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Double asteroid belt in Solar System clone

...Spitzer observations have discerned two rocky asteroid belts and an icy outer ring surrounding our Sun’s doppelgänger Epsilon Eridani that could have been shaped by evolving planets..

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Fireball captured by Canadian cameras

...for the second time this year The University of Western Ontario’s Meteor Group has captured rare footage of a meteor streaking across the sky and possibly falling to the ground...

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ESA gravity mission slips to 2009

...the launch of Europe’s Gravity field and steady-state Ocean Circulation Explorer (GOCE) has slipped to February 2009 due to ongoing technical faults with its launcher..

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Video archive

STS-120 day 2 highlights

Flight Day 2 of Discovery's mission focused on heat shield inspections. This movie shows the day's highlights.


STS-120 day 1 highlights

The highlights from shuttle Discovery's launch day are packaged into this movie.


STS-118: Highlights

The STS-118 crew, including Barbara Morgan, narrates its mission highlights film and answers questions in this post-flight presentation.

 Full presentation
 Mission film

STS-120: Rollout to pad

Space shuttle Discovery rolls out of the Vehicle Assembly Building and travels to launch pad 39A for its STS-120 mission.


Dawn leaves Earth

NASA's Dawn space probe launches aboard a Delta 2-Heavy rocket from Cape Canaveral to explore two worlds in the asteroid belt.

 Full coverage

Dawn: Launch preview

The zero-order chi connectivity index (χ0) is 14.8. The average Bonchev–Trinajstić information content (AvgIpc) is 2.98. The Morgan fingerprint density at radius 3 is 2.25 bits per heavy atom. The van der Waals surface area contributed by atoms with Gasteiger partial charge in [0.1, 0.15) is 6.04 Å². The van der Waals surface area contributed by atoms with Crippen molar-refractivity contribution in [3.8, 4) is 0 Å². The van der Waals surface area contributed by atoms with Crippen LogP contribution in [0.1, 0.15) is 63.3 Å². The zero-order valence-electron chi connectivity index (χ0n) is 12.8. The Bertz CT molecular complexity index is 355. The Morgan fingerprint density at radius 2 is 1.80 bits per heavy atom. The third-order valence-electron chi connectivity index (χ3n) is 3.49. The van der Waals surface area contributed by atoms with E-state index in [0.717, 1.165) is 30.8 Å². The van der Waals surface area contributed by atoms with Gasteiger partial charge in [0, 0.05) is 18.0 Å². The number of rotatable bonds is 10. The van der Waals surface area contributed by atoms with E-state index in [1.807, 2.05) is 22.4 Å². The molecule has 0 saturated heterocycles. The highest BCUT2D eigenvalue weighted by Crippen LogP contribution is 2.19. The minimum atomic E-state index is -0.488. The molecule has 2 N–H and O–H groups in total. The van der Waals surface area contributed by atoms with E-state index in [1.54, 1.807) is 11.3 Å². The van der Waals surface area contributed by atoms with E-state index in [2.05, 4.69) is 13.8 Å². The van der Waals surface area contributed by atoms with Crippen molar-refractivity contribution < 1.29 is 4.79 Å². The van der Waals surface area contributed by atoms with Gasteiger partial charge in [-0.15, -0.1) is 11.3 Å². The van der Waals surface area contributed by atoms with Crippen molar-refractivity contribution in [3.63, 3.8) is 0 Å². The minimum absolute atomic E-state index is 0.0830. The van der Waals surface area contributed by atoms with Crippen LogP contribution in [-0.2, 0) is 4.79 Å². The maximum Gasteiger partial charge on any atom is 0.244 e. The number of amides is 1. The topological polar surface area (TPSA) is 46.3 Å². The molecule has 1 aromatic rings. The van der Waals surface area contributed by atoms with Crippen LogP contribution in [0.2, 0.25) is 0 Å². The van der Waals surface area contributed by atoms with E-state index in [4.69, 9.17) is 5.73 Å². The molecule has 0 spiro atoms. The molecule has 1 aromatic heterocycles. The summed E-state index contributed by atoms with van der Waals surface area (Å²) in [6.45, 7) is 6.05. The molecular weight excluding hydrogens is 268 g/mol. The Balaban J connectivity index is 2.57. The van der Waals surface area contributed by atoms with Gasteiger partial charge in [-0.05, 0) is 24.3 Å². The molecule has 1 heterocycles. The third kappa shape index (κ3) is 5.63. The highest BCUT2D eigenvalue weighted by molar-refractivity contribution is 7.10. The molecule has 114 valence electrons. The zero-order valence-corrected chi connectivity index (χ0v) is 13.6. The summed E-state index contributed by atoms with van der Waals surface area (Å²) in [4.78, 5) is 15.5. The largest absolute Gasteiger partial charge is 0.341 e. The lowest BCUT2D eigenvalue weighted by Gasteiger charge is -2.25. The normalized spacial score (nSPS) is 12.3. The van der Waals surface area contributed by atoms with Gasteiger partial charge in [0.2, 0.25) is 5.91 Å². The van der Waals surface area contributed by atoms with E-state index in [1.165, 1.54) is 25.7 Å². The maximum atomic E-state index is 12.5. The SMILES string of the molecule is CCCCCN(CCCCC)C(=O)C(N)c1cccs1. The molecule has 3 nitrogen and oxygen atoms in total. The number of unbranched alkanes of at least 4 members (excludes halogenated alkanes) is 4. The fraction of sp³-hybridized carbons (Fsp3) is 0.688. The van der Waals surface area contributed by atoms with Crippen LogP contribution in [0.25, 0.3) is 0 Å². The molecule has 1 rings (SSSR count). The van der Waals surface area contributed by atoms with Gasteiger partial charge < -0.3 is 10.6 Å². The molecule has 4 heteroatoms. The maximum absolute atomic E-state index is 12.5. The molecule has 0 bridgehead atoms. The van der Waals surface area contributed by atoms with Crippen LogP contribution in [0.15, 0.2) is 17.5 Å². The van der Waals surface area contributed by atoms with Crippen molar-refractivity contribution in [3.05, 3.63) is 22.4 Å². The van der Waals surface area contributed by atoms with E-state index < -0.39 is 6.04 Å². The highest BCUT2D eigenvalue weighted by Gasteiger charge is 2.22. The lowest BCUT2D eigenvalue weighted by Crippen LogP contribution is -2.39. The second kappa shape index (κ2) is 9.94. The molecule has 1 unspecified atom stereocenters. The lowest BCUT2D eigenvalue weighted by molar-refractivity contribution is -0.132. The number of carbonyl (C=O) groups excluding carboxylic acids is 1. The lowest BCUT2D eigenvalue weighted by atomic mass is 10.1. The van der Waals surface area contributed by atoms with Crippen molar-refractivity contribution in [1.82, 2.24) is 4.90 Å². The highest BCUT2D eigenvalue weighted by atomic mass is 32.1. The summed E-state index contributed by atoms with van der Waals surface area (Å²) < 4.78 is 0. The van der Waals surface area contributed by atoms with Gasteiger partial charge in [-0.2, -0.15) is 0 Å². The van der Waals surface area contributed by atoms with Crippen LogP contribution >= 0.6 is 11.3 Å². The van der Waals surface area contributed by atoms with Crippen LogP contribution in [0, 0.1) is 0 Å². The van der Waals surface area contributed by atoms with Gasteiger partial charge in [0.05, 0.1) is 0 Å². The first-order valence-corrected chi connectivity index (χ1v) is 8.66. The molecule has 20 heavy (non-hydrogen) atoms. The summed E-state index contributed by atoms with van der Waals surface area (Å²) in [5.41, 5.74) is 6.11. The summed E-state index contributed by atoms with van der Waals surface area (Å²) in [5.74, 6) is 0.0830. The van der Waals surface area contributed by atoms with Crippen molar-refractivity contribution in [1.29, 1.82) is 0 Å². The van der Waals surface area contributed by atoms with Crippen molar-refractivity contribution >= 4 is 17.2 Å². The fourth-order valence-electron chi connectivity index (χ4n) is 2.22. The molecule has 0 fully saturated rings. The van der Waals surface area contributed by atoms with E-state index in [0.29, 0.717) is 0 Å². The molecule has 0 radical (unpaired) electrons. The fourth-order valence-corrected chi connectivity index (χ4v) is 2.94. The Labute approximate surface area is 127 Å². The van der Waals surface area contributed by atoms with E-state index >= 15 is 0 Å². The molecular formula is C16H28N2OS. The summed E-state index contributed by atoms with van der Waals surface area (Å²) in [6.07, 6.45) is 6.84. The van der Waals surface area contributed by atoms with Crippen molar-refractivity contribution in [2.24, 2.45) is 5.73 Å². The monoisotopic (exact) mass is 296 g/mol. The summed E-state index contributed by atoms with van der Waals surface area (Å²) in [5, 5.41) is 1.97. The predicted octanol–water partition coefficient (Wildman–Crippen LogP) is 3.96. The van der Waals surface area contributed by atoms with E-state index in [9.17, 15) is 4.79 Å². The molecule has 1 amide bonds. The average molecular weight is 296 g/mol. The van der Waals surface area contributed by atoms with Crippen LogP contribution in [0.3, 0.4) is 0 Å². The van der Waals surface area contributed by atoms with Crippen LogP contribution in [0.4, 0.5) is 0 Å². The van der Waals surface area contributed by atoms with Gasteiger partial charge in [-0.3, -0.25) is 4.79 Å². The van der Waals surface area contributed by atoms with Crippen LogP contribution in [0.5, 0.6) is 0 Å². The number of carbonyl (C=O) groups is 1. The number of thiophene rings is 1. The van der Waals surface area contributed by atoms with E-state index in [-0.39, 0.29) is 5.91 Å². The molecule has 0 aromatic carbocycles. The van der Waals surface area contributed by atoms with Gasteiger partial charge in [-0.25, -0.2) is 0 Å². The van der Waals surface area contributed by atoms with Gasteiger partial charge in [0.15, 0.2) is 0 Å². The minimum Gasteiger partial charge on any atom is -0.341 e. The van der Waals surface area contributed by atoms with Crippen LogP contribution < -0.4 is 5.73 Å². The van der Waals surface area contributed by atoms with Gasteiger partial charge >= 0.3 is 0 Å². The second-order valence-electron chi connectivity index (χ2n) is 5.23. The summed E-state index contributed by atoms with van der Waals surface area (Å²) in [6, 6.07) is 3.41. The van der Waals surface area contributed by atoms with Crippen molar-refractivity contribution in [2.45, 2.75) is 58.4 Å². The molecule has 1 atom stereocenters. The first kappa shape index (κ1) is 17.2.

These briefings preview the launch and science objectives of NASA's Dawn asteroid orbiter.

 Launch | Science

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Rebooted Hubble scores a perfect 10

Posted: October 30, 2008

After numerous glitches with the software onboard Hubble, the world’s favourite space telescope is finally back online, and celebrates by capturing the perfect image.

Arp 147 lies in the constellation of Cetus, over 400 million light years away. This picture was assembled from WFPC2 images taken with three separate filters. The blue, visible-light, and infrared filters are represented by the colours blue, green, and red, respectively. Image: NASA, ESA, and M. Livio (STScI).

The Wide Field Planetary Camera 2 (WFPC2) captured this chance alignment of two galaxies that spell out the number ’10’. Together the interacting galaxies are known as Arp 147. The left-hand galaxy, the ‘1’, appears nearly edge on in our line of sight, and is relatively undisturbed apart from a smooth ring of starlight. The right-hand galaxy, representing the ‘0’, forms a ring of clumpy but intense star formation.

Astronomers speculate that the blue ring was created after the redder looking galaxy plunged through a galaxy on the right. The colliding galaxies would have created a powerful density wave that would have swept out the material into an expanding ring, stimulating star formation. The dusty reddish knot at the lower left of the blue ring probably marks the location of the original nucleus of the galaxy that was hit.

The galaxy pair was photographed on 27-28 October, demonstrating that Hubble is once again functioning as normal. Later today, NASA representatives will discuss the status of the upcoming repair mission, which was set back to early 2009 following technical problems with Hubble in the days before the mission was originally due to go ahead.